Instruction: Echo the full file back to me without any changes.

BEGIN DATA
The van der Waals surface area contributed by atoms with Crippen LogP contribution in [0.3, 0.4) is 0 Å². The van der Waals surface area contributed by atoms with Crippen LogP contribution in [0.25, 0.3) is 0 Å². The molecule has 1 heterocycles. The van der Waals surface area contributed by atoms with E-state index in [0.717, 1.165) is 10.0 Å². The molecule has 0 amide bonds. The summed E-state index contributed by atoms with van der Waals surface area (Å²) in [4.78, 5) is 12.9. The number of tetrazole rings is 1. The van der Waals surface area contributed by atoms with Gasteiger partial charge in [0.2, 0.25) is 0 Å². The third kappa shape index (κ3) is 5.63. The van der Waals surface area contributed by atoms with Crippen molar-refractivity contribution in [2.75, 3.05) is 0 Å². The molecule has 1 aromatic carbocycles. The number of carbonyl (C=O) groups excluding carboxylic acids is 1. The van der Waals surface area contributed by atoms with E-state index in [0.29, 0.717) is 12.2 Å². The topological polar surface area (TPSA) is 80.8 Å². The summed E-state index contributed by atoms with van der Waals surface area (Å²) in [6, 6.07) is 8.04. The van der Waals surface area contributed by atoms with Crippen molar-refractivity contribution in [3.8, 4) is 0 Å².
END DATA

The van der Waals surface area contributed by atoms with Crippen LogP contribution in [0.3, 0.4) is 0 Å². The van der Waals surface area contributed by atoms with Crippen LogP contribution in [0.25, 0.3) is 0 Å². The molecule has 1 heterocycles. The van der Waals surface area contributed by atoms with E-state index in [0.717, 1.165) is 10.0 Å². The molecule has 0 amide bonds. The summed E-state index contributed by atoms with van der Waals surface area (Å²) in [4.78, 5) is 12.9. The number of tetrazole rings is 1. The van der Waals surface area contributed by atoms with Gasteiger partial charge in [0.2, 0.25) is 0 Å². The third kappa shape index (κ3) is 5.63. The van der Waals surface area contributed by atoms with Crippen molar-refractivity contribution in [2.75, 3.05) is 0 Å². The molecule has 1 aromatic carbocycles. The number of carbonyl (C=O) groups excluding carboxylic acids is 1. The van der Waals surface area contributed by atoms with E-state index in [0.29, 0.717) is 12.2 Å². The topological polar surface area (TPSA) is 80.8 Å². The summed E-state index contributed by atoms with van der Waals surface area (Å²) in [6, 6.07) is 8.04. The van der Waals surface area contributed by atoms with Crippen molar-refractivity contribution in [3.8, 4) is 0 Å².